Paris 23d. Augt. 1807
In a conference I had with M. de Champagny on tuesday last, that minister stated, that a M. Davis (our Consul at Tripoli) had omitted to return the ceremonial visit made to him by his Majesty’s consul at that place; that this omission (being an offense against a usual and necessary civility) was rendered more pointed & piquing by the punctuality with which M. Davis had discharged this duty to others, and even to the V. Consul of Holland and the ci-devant Consul of Great Britain; that this circumstance destroyed the excuse of ignorance, set up by M. Davis for his conduct, or at least forbad his Majesty from receiving it as sufficient; that he accordingly had ordered His Consul to hold no intercourse with M. Davis untill his Conduct should have received the disaprobation of the President of the U. S.; a punishment, which in His Majesty’s opinion, is alone commensurable with the offense.
As this was my first interview with M. de Champagny I could not permit it to escape without endeavoring at least to make some serious impression upon him with regard not only to the equitableness of our views and conduct towards Spain, but to the policy also of such an interposition on the part of this Govt. as should lead to an early and amicable conclusion of our differences with that power. In this object tho’ I know not that I have entirely succeeded, I have reason to think that I have not entirely failed, and as a proof of this I send you the copies of two letters received from him since tuesday. By one of these you will find, that I am promised a new exposition of the November decree, to serve as a rule to the Spanish courts & cruizers; and by the other, that His Majesty has given fresh instruction to His Ambassador at Madrid in relation to our controversy with Spain. The promptitude with which this last measure was taken, is the best illustration of the temper and policy which lead to its adoption. My interview with M. de Champagny took place on the 18th. On the 19th. this new order was given & dispatched.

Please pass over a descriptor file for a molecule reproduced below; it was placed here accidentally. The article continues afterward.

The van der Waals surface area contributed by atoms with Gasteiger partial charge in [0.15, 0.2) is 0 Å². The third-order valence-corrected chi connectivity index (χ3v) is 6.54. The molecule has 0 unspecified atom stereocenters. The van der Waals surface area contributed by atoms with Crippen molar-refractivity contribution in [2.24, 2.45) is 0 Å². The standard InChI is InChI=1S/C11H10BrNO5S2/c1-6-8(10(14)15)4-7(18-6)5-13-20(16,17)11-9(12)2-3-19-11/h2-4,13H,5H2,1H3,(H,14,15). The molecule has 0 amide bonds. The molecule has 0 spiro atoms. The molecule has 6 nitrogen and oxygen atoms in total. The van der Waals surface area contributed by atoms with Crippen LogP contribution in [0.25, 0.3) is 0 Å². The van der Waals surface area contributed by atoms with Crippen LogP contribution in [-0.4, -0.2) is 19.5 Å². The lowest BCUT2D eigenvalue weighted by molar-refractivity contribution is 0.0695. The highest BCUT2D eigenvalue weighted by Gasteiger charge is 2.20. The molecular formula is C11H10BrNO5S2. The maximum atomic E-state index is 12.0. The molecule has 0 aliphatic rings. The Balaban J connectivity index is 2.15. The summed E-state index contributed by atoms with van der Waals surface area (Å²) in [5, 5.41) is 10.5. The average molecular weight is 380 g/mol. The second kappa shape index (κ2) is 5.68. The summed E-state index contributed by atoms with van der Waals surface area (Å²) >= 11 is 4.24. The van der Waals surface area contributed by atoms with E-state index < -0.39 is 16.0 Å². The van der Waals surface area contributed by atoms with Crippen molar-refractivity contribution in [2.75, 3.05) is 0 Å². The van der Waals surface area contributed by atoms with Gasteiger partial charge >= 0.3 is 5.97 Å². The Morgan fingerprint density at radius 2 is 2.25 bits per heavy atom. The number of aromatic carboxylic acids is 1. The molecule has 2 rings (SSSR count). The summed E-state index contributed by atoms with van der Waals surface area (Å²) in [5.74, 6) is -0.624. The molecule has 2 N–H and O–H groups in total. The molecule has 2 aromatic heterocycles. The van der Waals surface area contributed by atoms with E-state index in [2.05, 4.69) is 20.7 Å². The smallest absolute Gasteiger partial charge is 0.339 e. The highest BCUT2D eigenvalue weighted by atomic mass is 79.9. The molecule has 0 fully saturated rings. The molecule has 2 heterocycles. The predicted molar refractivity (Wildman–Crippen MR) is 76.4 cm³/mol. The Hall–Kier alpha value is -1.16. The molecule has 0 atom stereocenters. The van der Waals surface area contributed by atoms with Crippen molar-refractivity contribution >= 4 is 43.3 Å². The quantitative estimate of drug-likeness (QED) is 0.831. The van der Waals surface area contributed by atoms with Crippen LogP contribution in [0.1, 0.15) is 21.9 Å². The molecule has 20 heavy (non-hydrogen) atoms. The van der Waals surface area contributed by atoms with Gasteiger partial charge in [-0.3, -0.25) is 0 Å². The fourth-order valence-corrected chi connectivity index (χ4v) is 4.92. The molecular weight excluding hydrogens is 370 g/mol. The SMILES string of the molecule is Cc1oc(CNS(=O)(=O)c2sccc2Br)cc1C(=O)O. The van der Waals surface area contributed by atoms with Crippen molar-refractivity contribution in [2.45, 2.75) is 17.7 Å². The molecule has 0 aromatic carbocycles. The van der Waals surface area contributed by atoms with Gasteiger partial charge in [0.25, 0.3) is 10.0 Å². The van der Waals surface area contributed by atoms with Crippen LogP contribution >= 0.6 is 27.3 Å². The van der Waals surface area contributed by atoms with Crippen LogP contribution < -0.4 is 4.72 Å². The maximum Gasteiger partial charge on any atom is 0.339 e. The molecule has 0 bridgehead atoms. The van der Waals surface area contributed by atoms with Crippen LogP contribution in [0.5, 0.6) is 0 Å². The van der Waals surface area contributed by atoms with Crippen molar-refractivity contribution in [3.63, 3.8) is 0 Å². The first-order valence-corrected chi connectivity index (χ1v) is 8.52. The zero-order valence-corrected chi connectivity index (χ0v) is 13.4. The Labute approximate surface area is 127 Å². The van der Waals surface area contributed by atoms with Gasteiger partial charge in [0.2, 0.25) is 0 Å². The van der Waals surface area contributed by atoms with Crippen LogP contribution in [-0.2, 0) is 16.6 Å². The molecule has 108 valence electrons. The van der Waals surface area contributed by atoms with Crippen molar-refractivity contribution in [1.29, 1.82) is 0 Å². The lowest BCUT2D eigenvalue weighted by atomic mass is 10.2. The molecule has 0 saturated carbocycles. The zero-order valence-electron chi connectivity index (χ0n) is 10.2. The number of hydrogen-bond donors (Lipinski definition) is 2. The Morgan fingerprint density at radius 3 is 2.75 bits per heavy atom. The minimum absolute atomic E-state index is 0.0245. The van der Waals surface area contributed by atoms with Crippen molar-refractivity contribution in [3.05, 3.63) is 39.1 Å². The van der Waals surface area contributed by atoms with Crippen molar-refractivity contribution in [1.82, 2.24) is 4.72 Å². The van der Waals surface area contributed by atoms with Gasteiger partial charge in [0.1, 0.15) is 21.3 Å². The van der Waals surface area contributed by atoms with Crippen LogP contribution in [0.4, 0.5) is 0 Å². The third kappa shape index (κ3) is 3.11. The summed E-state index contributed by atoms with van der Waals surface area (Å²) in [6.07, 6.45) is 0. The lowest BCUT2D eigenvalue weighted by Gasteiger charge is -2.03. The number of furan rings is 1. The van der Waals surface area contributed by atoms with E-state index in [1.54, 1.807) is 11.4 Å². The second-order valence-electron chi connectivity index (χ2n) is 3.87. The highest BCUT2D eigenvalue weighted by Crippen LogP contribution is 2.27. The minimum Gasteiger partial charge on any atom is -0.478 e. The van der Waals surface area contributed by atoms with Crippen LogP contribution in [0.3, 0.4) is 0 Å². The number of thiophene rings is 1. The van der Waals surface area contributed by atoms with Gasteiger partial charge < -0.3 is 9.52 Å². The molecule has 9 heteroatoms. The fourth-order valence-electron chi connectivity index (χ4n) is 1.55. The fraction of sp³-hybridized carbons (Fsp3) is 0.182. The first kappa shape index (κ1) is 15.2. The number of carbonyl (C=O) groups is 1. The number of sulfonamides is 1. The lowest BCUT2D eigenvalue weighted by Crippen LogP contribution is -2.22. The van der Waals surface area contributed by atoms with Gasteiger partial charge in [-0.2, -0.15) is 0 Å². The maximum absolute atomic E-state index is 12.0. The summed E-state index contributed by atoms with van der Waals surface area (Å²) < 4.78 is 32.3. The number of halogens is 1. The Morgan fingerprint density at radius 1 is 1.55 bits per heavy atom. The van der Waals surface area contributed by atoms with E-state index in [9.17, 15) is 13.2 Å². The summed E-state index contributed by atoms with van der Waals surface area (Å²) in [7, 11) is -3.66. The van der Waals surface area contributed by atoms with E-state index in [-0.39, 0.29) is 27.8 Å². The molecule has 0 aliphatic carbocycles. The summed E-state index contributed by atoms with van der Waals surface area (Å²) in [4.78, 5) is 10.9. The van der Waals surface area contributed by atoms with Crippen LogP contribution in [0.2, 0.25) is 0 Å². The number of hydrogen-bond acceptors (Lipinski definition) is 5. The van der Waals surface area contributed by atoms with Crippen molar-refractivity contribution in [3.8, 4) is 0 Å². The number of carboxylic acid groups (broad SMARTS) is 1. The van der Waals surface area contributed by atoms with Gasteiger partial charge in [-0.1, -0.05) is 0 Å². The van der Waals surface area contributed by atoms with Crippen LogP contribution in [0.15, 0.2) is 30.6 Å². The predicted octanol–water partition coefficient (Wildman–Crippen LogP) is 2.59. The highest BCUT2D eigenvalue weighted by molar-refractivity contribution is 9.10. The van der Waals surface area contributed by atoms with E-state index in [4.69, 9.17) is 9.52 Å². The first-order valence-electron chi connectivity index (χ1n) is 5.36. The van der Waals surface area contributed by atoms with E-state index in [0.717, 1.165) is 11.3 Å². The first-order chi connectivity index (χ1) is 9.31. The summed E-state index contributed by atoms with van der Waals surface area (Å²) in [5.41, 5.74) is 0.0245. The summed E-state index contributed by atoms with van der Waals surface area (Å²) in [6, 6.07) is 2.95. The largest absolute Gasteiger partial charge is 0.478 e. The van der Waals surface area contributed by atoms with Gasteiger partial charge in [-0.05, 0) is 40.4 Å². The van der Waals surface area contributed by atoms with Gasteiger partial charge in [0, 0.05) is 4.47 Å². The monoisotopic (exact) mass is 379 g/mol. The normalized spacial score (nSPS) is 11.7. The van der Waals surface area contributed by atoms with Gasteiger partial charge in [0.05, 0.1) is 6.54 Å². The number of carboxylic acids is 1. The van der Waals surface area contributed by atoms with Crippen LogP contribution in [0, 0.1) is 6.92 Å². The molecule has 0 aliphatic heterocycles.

I have a day or two ago received a Letter from a Monsieur ⟨Fécheux⟩ of L’Orient advising me of the arrival of the Wasp & his having sent by Post one packet & two letters brought by that Vessel. He speaks of other packets endorsed News-papers & pamphlets, which he has retained. The for⟨mer⟩ which were I suppose the first copies of those received by M. Livingston, have not yet reached me. Nor will the Post-office acknowlege their receit. M. Fécheux adds, that on the night of the 15th., Capt. Smith put to sea & has since had favorable winds.
Our news from England come down to the 14. The letters of that day speak of war between that Country & us as unavoidable. They are however only the letters of Merchants. From Mess Monroe & Pinckney I have not heard a syllable for many weeks past. I am with very high respect & esteem, Sir, Your Most obedient & very humble servant
DNA: RG 59—DD—Diplomatic Despatches, France.